Posts Tagged ‘Pampering’

Too often, a well-meaning parent brings her adult child to our office because of some incident at college. Nothing out of the ordinary, other than the everyday challenges we all have to meet. These adults or dropping out of college. They lack the confidence and willingness to struggle with the challenges of life. They are often overly protected children who think that the problems they now face or unfair and some one else should solve them.

How did we get into this predicament?

For the past 17 or 18 years of their life, they have had some one wake them up, remind them to do their home work, resolve conflicts at school with teachers or other kids, pick up after them at home, put their dirty dishes away, and basically watch every step they take creating a very dangerous situation. Many times these young people were above average in school, sports, and popularity. The pampering, followed by the feeling of being “special” make it even harder for them to be ordinary citizens on a college campus, where all the kids are use to doing well.

These well meaning parents mistake indulgence as “love”. They set out from the time the child is born to meet every need and desire. This does not create a self-reliant human being but a tyrant. In contrast, the well-informed parent is not concern about the child’s needs but instead teaching the child to be concerned about others. The well-informed parent moves the interest off the child onto mom, to dad, their marriage, expands this to brother and sister, the extended family, and finally the community. A child raised in such a manner has the capability of leaving home and meeting the difficulties he or she will face in college or the military.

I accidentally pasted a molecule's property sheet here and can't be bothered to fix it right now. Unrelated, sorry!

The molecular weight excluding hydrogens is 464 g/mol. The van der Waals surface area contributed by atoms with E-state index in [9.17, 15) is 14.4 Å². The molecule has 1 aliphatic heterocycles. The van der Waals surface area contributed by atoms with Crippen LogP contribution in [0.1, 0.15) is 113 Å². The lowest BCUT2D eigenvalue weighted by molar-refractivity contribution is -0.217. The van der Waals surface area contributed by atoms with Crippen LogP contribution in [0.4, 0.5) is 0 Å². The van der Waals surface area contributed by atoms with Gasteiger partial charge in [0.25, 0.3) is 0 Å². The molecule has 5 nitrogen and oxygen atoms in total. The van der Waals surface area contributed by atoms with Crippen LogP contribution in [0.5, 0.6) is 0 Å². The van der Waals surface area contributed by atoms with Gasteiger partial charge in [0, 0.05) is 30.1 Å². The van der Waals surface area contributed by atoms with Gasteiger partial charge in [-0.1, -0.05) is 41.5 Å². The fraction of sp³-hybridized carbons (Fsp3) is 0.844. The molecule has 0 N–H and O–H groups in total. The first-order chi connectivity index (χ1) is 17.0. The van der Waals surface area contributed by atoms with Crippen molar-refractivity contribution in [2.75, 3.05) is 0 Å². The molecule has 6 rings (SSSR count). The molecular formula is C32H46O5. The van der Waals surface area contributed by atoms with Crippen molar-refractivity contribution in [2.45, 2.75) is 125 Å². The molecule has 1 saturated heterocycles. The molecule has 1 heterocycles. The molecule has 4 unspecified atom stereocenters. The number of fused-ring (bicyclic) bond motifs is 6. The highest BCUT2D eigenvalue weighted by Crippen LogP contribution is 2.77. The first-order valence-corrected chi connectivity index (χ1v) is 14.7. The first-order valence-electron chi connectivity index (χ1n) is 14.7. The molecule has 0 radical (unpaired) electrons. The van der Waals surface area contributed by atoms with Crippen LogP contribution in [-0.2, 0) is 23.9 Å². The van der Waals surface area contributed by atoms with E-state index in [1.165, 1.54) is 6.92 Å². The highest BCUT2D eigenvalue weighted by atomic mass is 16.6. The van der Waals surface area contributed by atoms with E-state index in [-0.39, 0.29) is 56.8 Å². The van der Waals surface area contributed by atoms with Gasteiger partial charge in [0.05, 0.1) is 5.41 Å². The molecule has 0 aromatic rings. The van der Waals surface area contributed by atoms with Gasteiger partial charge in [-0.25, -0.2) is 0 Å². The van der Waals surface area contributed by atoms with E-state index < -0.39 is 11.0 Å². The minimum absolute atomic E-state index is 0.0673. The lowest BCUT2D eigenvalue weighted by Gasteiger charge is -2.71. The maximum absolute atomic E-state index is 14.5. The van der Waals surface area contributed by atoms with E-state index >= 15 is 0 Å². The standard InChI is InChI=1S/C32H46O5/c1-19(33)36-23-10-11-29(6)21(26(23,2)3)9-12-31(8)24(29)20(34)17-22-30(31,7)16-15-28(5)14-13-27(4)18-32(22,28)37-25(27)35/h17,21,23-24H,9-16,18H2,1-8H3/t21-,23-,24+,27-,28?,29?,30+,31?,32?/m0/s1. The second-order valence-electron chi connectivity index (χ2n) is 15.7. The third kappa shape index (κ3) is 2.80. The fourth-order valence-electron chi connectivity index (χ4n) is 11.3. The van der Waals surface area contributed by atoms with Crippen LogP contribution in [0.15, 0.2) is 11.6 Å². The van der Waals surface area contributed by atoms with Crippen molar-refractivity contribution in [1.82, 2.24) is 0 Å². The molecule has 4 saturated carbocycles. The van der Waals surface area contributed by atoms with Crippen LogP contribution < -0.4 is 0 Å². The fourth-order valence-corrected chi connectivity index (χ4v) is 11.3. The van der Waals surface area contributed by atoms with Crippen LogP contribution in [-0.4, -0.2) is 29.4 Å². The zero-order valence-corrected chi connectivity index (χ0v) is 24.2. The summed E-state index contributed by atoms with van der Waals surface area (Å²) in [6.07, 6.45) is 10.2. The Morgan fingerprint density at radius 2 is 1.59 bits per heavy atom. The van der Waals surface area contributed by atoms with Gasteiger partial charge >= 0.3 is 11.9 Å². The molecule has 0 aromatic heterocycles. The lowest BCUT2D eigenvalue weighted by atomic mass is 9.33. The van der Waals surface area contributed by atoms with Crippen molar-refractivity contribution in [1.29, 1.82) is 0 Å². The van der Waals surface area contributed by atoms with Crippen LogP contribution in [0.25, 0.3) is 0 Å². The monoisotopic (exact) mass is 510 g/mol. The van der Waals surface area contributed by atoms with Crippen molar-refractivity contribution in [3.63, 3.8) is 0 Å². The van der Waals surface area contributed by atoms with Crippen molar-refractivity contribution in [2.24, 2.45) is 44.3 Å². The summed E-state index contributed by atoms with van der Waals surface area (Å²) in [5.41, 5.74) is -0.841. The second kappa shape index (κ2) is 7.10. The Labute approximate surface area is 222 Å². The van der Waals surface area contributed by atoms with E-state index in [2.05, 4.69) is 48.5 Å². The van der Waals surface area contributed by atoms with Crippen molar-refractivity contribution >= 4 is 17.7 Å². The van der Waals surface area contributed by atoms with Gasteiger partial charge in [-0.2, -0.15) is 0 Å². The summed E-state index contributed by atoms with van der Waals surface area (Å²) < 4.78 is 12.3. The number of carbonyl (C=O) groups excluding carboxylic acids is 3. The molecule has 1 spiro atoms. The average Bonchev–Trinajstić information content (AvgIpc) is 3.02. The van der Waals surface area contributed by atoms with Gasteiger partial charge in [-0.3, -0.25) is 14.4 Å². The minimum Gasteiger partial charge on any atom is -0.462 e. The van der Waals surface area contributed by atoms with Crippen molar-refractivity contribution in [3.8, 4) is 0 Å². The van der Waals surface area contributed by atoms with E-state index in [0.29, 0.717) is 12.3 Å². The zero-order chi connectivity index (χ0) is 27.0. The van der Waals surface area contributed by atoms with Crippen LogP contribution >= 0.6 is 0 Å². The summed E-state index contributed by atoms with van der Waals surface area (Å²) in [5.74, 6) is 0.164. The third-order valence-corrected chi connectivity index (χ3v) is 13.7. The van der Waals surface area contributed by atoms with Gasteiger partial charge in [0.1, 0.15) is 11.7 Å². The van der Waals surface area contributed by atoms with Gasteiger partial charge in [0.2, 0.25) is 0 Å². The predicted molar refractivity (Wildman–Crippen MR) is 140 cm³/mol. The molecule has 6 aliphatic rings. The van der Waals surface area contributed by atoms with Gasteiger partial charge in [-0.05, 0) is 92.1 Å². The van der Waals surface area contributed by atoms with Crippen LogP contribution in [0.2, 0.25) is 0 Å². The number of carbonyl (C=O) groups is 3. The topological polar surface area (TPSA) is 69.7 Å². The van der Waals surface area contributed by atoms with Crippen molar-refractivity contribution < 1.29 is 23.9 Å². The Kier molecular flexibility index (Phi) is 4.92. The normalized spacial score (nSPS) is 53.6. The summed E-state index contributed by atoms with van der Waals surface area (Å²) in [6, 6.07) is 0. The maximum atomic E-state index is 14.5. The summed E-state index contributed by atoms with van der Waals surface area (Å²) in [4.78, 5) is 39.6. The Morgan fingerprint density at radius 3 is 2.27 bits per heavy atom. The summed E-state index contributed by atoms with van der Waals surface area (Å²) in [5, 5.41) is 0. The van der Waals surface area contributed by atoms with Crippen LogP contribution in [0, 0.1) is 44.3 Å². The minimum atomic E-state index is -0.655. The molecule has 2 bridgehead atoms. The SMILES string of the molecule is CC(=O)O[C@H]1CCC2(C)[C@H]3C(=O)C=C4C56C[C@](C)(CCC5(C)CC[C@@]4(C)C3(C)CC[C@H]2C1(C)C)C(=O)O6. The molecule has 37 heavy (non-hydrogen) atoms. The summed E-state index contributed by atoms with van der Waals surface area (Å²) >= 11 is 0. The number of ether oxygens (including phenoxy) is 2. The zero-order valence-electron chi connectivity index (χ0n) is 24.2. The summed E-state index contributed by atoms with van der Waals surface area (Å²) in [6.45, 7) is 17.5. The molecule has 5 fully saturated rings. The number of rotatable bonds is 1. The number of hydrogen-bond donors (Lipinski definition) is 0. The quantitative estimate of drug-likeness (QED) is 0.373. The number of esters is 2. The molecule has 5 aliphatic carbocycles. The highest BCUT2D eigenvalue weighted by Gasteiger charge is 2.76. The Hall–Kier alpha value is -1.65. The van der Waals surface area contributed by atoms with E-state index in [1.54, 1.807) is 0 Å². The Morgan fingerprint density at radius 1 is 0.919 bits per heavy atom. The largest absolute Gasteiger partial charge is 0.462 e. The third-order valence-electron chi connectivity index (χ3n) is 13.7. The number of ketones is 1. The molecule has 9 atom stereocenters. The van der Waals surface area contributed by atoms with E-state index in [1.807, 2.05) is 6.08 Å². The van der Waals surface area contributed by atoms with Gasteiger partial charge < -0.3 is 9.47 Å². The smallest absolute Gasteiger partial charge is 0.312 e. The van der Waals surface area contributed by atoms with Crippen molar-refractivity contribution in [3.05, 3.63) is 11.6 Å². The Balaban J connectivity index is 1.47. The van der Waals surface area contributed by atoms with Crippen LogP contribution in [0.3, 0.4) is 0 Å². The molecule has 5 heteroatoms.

Dr. Dreikurs states that we “cannot protect our children from life. Nor should we want to. We are obligated to train our children in courage and strength to face life. Mother’s desire to protect her boys from possible harm may have a discouraging effect. It may help them be helpless and dependent upon her.” Mother keeps her boys helpless and dependant so that she may appear important and caring.

This often results in what Dreikurs calls the “spoil brat”. This is a “child who is in a constant fury because life is not amending to his wishes. What a futile and pathetic demand! Unfortunately a child does not lose his “spoiled bratishness” as he grows into adulthood. It may become a fundamental attitude toward life. When we pamper and coddle our children and try to protect them from life, this is the gift we give them: a helpless fury against an outrageous world.” Children the Challenge pp. 189-190.